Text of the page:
Leisure, Media and Visual Culture: Representations and Contestations
LSA Publication No. 83 ISBN: 0 906337 94 1
Visit / return to The Angel
of the North web site
The Brick Man versus the Angel of the
Angel of the North
Brick Man maquette
Brick Man simulation
The Brick Man proposal engendered much controversy and debate, not only in Leeds but also in the national press of the time. After a sometimes bitter struggle the project failed in 1988 to achieve planning permission and was eventually abandoned. Not only was an opportunity lost for Leeds to have been internationally innovative with a high profile contemporary public art development, but the Brick Man debacle inhibited further public art development within Leeds for a number of years (Sandle, 2001).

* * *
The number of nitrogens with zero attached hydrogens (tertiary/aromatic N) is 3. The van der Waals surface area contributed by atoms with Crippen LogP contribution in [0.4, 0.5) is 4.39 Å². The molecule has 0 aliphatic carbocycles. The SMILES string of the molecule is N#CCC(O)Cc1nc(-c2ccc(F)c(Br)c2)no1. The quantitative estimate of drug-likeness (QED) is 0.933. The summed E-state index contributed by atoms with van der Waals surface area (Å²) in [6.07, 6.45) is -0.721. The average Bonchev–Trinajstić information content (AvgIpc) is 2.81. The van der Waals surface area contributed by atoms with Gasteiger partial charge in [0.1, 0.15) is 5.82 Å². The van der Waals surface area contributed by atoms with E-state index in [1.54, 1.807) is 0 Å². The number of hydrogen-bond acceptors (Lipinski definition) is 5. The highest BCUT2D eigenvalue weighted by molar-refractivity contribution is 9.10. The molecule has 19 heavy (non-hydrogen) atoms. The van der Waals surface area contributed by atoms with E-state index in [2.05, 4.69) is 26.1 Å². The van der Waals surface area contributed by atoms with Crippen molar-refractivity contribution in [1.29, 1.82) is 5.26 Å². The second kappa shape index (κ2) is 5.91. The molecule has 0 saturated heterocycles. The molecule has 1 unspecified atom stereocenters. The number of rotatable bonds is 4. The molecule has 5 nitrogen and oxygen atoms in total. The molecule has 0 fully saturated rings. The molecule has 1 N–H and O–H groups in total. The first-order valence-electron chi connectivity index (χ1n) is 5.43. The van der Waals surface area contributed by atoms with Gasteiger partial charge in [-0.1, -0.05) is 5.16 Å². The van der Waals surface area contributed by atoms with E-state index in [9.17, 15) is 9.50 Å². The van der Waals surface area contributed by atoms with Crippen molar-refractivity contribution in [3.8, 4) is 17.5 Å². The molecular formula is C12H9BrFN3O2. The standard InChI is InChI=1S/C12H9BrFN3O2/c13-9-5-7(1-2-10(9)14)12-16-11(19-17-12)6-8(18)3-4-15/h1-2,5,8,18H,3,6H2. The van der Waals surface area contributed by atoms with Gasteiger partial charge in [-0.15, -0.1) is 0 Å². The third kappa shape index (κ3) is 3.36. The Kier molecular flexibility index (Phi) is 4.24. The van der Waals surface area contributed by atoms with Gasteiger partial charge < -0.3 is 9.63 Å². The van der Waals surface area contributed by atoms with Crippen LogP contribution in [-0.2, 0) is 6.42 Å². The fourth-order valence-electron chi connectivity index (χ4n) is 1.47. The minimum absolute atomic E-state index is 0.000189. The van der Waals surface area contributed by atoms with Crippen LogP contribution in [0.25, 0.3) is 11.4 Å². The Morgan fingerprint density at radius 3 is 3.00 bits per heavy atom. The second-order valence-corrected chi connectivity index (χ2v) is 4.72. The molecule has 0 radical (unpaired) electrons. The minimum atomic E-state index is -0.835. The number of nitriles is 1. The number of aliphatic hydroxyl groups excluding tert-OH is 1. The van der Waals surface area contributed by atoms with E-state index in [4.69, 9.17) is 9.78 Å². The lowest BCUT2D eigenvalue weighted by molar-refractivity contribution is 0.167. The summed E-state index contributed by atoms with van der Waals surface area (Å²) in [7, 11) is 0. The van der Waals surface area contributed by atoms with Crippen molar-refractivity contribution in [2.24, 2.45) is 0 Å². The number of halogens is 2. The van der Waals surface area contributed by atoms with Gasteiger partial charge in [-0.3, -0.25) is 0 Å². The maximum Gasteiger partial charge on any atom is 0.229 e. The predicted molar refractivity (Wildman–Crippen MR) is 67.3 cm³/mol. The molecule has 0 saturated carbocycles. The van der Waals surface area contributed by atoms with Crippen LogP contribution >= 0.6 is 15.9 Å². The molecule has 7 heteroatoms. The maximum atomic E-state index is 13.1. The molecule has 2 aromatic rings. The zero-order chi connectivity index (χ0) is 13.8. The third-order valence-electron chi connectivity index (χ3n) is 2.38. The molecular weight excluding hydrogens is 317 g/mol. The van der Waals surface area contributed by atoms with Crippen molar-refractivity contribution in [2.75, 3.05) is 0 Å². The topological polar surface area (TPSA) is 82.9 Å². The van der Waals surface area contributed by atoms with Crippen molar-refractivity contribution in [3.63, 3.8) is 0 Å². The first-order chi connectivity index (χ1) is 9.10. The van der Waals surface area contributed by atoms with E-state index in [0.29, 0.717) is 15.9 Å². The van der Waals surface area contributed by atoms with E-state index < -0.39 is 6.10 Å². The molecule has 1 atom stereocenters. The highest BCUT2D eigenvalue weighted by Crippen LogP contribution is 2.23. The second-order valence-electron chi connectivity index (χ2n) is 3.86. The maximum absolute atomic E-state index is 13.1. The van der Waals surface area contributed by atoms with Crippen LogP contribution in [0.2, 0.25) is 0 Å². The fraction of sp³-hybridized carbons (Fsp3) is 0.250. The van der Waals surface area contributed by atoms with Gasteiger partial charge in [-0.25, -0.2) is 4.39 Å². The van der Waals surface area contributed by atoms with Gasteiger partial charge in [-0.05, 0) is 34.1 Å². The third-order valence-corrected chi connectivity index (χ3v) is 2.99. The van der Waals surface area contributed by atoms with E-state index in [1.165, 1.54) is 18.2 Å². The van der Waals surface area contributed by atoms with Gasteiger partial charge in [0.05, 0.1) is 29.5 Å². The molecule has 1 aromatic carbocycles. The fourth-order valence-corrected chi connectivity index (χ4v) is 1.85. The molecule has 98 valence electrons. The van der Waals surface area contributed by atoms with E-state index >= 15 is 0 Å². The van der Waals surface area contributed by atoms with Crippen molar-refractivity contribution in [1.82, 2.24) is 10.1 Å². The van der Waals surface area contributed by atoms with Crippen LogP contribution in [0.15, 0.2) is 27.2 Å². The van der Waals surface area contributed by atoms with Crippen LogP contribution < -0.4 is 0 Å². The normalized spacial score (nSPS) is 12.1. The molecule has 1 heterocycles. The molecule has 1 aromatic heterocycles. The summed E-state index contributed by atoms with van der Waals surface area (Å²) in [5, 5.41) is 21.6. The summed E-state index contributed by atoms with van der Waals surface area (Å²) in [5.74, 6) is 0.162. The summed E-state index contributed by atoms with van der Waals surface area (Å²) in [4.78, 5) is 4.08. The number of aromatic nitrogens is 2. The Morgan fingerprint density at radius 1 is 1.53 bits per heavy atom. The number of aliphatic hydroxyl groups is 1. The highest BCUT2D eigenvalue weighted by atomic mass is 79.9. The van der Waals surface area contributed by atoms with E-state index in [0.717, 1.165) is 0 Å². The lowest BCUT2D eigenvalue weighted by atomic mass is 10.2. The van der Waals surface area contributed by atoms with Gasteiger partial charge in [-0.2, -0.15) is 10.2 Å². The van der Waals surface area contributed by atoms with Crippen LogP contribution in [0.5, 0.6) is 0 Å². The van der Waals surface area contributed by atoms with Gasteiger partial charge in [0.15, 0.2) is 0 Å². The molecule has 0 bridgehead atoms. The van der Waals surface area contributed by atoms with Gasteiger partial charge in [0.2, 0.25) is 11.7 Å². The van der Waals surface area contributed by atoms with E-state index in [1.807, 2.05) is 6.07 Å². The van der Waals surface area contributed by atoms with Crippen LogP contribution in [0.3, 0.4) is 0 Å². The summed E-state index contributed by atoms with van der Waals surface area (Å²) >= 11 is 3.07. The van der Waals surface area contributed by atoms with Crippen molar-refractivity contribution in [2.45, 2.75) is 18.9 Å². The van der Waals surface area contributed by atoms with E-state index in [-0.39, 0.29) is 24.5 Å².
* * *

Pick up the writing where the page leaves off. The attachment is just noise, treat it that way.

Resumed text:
There are many interrelated reasons why the Brick Man project failed. For example, it did not help that while its advocates argued for its local relevancy as a site-specific work, symbolic of the industrial history of Leeds and Yorkshire, Gormley himself specified with insistence that rather than using local material it should be made from brick from Lancashire, as Leeds' bricks were no longer of the traditional quality needed. The selection process by which the Antony Gormley proposal was adopted was also counterproductive, for although proposals from several selected artists were exhibited in a shopping precinct in October 1985 for public comment and vote, it was not made clear that this public vote was for guidance only. Accordingly an unsympathetic local press exploited the fact that the first two favourites of the public were rejected by the selection committee, albeit for technical reasons (fn1).